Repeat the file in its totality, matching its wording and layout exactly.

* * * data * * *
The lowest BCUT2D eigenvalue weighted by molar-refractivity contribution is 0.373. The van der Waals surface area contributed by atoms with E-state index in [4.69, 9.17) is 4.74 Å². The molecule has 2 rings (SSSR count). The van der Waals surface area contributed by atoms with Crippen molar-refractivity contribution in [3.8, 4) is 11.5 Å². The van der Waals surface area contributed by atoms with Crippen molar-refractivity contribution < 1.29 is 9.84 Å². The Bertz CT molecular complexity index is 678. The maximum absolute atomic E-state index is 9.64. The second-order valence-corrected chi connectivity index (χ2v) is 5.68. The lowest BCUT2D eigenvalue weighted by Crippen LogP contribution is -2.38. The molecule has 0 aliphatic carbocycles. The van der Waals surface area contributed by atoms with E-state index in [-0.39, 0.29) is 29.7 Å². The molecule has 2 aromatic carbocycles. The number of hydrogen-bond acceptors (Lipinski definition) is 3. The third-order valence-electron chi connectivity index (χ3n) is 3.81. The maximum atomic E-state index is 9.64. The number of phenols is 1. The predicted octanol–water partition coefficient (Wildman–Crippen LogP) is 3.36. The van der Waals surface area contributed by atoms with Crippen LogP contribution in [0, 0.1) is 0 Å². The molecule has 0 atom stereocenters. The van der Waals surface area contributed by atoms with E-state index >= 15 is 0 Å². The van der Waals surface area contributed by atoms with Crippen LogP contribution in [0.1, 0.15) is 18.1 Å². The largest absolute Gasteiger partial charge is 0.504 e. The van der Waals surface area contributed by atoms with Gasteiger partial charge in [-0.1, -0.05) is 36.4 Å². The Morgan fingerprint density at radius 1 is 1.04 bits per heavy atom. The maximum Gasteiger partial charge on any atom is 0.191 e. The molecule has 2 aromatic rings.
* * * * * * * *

The lowest BCUT2D eigenvalue weighted by molar-refractivity contribution is 0.373. The van der Waals surface area contributed by atoms with E-state index in [4.69, 9.17) is 4.74 Å². The molecule has 2 rings (SSSR count). The van der Waals surface area contributed by atoms with Crippen molar-refractivity contribution in [3.8, 4) is 11.5 Å². The van der Waals surface area contributed by atoms with Crippen molar-refractivity contribution < 1.29 is 9.84 Å². The Bertz CT molecular complexity index is 678. The maximum absolute atomic E-state index is 9.64. The second-order valence-corrected chi connectivity index (χ2v) is 5.68. The lowest BCUT2D eigenvalue weighted by Crippen LogP contribution is -2.38. The molecule has 0 aliphatic carbocycles. The van der Waals surface area contributed by atoms with E-state index in [-0.39, 0.29) is 29.7 Å². The molecule has 2 aromatic carbocycles. The number of hydrogen-bond acceptors (Lipinski definition) is 3. The third-order valence-electron chi connectivity index (χ3n) is 3.81. The maximum atomic E-state index is 9.64. The number of phenols is 1. The predicted octanol–water partition coefficient (Wildman–Crippen LogP) is 3.36. The van der Waals surface area contributed by atoms with Crippen LogP contribution in [0, 0.1) is 0 Å². The molecule has 0 atom stereocenters. The van der Waals surface area contributed by atoms with E-state index >= 15 is 0 Å². The van der Waals surface area contributed by atoms with Crippen LogP contribution in [0.1, 0.15) is 18.1 Å². The largest absolute Gasteiger partial charge is 0.504 e. The van der Waals surface area contributed by atoms with Gasteiger partial charge in [-0.1, -0.05) is 36.4 Å². The Morgan fingerprint density at radius 1 is 1.04 bits per heavy atom. The maximum Gasteiger partial charge on any atom is 0.191 e. The molecule has 2 aromatic rings.